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Chu Region
Melodies connected to the old state of Chu 

問訊衡陽 Asking News of Hengyang, in Hunan; from Qiu Hong          

The ancient kingdom of Chu once included a large region of central China, especially what are today's Hunan and Hubei provinces. Here the Yangzi, Han and Xiang rivers emerge from the mountains of western and southern China. Sometimes it has rivaled the north and east of China as a center of power and culture. At other times it has been viewed as a place of exile for scholar-officials who were out of favor.

Qin melodies with a Chu connection have some general characteristics. Many use a non-standard tuning, as can be seen from the melodies listed below. Tuning for #1 requires raising the second, fourth, fifth and seventh strings from standard tuning; tuning for #2 requires raising the second, fifth and seventh strings from standard tuning; tuning for #3 to #7 raises the fifth and seventh strings; while tuning for #8 to #10 raises the fifth string. In this they can be contrasted with melodies associated with north and central Asia, which generally seem to use the Yellow Bell Tuning.

#15 Geese Settle on the Sandbank, which is very popular today, and #16 Geese Arrive at Hengyang both use standard tuning. They seem to be later melodies, but have a similar theme to #1.

Most of these melodies with non-standard tuning have themes found in the Songs of Chu (Chu Ci), a collection of poetry dating from the Han dynasty. The word "qin" itself acutually occurs in these poems only once, but many qin melodies in this tuning are attributed to or connected with the famous scholar official Qu Yuan. These all can be interpreted as being laments by scholars at being out of favor with the government or the society in which they live. This theme as found in poetry and painting is discussed in wonderful detail in Alfreda Murck, The Subtle Art of Dissent, Poetry and Painting in Song China.

Since the early Ming dynasty, melodies using non-standard tuning have become less and less common. This might suggest that melodies 1 to 10 here are the earliest. However, Cangwu Lament (#13) is specifically identified in its earliest occurrence (1525) as being tablature from the famous Song dynasty connoisseur Yang Zan.

It is also possible that tunings used here were specifically associated with the old Chu region. However, there are some notable melodies using these tuning which do not have the Chu connection. The most prominent of these is Thrice Parting at Yangguan (Yangguan Sandie), more thematically connected to Central Asia. Its tuning, originally raised second and fifth, is now raised fifth.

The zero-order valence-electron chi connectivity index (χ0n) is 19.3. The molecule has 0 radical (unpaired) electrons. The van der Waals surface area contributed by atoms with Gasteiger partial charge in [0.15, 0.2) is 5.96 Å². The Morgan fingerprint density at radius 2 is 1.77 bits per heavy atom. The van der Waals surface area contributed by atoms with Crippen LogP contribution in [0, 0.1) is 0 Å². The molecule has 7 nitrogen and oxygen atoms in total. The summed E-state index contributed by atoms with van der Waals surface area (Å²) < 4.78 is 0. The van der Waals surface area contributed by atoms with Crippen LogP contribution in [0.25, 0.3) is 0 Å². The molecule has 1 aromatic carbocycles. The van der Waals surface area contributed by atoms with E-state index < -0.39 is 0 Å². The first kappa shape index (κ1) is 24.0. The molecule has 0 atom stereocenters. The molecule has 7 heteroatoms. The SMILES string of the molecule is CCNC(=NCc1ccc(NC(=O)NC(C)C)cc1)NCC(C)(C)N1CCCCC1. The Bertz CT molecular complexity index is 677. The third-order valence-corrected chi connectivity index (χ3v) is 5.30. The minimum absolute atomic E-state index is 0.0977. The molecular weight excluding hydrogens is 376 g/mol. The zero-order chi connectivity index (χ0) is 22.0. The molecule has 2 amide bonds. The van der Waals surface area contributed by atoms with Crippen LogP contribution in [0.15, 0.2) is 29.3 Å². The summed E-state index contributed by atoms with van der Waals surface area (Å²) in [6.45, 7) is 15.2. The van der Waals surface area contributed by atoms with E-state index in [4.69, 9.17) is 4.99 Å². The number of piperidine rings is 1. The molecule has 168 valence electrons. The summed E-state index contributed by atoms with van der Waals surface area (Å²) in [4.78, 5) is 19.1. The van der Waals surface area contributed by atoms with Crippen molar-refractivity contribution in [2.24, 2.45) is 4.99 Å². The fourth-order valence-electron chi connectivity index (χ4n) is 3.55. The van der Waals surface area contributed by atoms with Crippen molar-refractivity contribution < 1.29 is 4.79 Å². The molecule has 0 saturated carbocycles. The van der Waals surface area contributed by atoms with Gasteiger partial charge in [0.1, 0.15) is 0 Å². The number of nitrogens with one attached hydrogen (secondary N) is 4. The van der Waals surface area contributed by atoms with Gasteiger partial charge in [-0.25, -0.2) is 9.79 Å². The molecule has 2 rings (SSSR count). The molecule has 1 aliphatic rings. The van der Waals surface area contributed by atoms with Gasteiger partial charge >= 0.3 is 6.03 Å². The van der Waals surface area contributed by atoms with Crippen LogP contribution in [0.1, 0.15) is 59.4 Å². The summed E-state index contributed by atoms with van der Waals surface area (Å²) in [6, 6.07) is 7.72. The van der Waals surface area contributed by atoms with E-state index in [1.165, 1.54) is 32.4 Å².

I reconstructed all the qin melodies mentioned here (those with no links are not completed) from Ming dynasty qin handbooks. Many of the melodies can be accompanied by visual images.

  1. 神品姑洗意 Guxian Modal Prelude (61 2 3 5 6 1); 1425
    飛鳴吟 Calling out in Flight
    秋鴻 Wild Geese in Autumn

  2. 夷則意 Yize modal prelude (3 5 6 1 2 3 5); 1525
    處泰吟 Dwell at the Source; 1525
    遠遊 Wander Afar; 1525 (8 images; poem)

  3. 神品楚商意 Celestial Air defining Chushang (2 4 5 6 1 2 3); 1425
    楚歌 Song of Chu 1425 (1 image; partial lyrics)

  4. 澤畔吟 Marshbank Melody (poem: The Fisherman); 1425 (4 images; poem )

  5. 離騷 Encountering Sorrow; 1425 (18 images; poem)

  6. 宋玉悲秋 Song Yu Mourns Autumn (poem: Nine Changes); 1525 (9 images; poem)

  7. 屈原問渡 Qu Yuan asks at the ferry; pre-1491

  8. 神品蕤賓意 Celestial Air defining Ruibin mode (2 3 5 6 1 2 3)
    泛滄浪 Floating on the Canglang River; 1425

  9. 瀟湘水雲 Water and Clouds over the Xiao and Xiang Rivers; 1425

  10. 漁歌調 Melody of the Fisherman's Song; <1491
    漁歌 Fisherman's Song; <1491

  11. 桃源春曉 Spring Dawn at Peach Spring (Taoyuan Chunxiao)
    Compare 天台引 Mount Tiantai Prelude (Tiantai Yin), a standard tuning melody telling a similar story but connected to Mount Tiantai, south of Shaoxing

  12. 招隱 Seeking Seclusion (Zhao Yin) (gong: 5 6 1 2 3 5 6); 1425 (poems)

  13. 湘妃怨 Lament of the Xiang River Concubines (shang: 1 2 4 5 6 1 2); 1511 (song)

  14. 角意 Defining Jiao Mode (jiao: 5 6 1 2 3 5 6); 1525
    蒙棘引 Covered Brambles Prelude; 1525
    蒼梧怨 Cangwu Lament; 1525

  15. 列女引 Exemplary Woman Prelude (Fan Ji); 1525 (1 image)

  16. 雁落平沙 Wild Geese Descend on a Sandbank (Yan Luo Pingsha, later 平沙落雁 Pingsha Luo Yan); 1634

  17. 雁過衡陽 Wild Geese Traverse Hengyang (zhi: 1 2 4 5 6 1 2); 1539

  18. 伯牙吊子期 Bo Ya mourns Zi Qi (yu: 5 6 1 2 3 5 6); 1525 (song)

 
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